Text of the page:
Get active to manage stress
Stress. It’s an expected response to adverse or dangerous situations. A small amount can be a good thing, increasing our energy and helping us to focus on things we find challenging. Too much can seriously affect our quality of life and contribute to a range of physical and mental health problems.
If you are constantly under stress, whether it’s because of a high-pressure work situation, complex family issues or just general over busyness, there’s little doubt it will have some affect on your health.
Stress is a contributing factor in a range of conditions from high blood pressure through to depression. To make matters worse, people who are stressed also tend to behave in ways that further compromise their health. They’re less likely to eat well, generally sleep less and may opt to deal with their feeling by over-using alcohol and other drugs.
There are many things that can be done manage stress. One of the most successful may just be the simplest. It’s regular exercise. And you needn’t be ready to tackle a marathon to experience the benefits. Exercise in almost any form will do it.
Just being active, whether that means taking a brisk daily walk with the dog, joining the local tennis club or kicking a ball about with your children or grandchildren will increase your overall health and your sense of well being, flooding your body with feel-good endorphins (often called the happy hormones), pumping oxygen through your system and taking your mind off the things that worry you.
People who exercise often find their sleep improves, which can be a major problem if you’re stressed, and with the extra activity their energy levels increase further elevating their mood.
“There is ample clinical evidence to show the benefit of regular physical activity on our health,” says HealthCheck doctor, Dr Bridie O’Donnell.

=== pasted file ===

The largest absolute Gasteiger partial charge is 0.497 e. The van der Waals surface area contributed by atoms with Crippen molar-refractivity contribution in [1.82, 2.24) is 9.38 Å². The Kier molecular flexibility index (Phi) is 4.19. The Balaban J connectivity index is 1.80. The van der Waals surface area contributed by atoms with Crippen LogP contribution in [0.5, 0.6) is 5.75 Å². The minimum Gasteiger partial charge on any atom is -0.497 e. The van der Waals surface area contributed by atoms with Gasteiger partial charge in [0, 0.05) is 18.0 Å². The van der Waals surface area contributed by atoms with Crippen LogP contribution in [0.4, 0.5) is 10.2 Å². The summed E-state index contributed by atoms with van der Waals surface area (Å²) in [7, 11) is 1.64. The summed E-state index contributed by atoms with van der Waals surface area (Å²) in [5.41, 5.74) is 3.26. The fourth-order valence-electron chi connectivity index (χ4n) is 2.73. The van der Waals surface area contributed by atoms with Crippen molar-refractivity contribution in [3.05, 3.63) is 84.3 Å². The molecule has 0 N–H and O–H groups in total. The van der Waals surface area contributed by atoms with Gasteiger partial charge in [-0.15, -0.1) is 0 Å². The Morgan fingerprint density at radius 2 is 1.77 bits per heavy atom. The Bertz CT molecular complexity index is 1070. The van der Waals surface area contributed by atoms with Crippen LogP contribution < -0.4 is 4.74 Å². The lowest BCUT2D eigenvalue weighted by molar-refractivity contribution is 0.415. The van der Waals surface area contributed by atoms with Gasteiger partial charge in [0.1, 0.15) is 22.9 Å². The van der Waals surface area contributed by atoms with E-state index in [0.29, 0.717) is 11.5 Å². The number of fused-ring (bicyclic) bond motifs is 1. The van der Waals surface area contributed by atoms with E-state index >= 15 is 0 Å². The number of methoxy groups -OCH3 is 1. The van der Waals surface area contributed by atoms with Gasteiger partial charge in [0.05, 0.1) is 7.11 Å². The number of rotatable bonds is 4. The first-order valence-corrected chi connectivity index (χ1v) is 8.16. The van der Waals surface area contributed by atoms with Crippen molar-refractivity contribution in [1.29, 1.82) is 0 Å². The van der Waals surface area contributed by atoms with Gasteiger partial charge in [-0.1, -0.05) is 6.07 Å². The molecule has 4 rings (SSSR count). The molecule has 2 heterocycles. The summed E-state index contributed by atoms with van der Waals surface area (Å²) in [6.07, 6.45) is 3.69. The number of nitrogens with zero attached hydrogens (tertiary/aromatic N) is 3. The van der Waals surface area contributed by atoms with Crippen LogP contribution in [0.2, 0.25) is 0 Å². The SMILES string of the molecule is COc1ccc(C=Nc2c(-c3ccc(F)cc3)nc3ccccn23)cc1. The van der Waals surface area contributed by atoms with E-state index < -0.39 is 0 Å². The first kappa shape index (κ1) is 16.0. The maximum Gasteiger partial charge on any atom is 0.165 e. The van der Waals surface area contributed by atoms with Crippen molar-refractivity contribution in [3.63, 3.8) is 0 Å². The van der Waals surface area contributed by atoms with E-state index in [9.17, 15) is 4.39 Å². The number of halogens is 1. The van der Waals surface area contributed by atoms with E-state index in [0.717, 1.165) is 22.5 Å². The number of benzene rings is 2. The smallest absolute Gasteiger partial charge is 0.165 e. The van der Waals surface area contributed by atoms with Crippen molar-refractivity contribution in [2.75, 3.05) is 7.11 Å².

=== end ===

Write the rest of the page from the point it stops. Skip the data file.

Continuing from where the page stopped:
“The social, psychological and physical benefits of elevating the heart rate and blood pressure, getting outside, practicing the mindful repetition of tasks like swimming, rowing or running. All of these things assist in providing a much needed 'time-out' from our demanding lives,” says Bridie
“It’s estimated that half the population don’t do enough exercise and for the over 65s it’s less than a third,” she says. “With the rise in reports of anxiety, depression and generalized stress exercise has never been more vital,” she adds.
The best type of exercise to take up is something you enjoy (you’ll be more likely to keep it up if it makes you happy). Some say a competitive activity is especially good, having an opponent or being part of a team can push you to work harder and the social side can be really beneficial, but it really is entirely up to you. What matters is making a start.
“There really is a miracle cure staring us in the face,” says Bridie. “One too many patients and doctors have quite simply forgotten about.”
Epworth HealthCheck is a premier health assessment service providing patients with a comprehensive and thorough check of their physical and psychological wellbeing.
Visit www.epworth.org.au/healthcheck to find out more.
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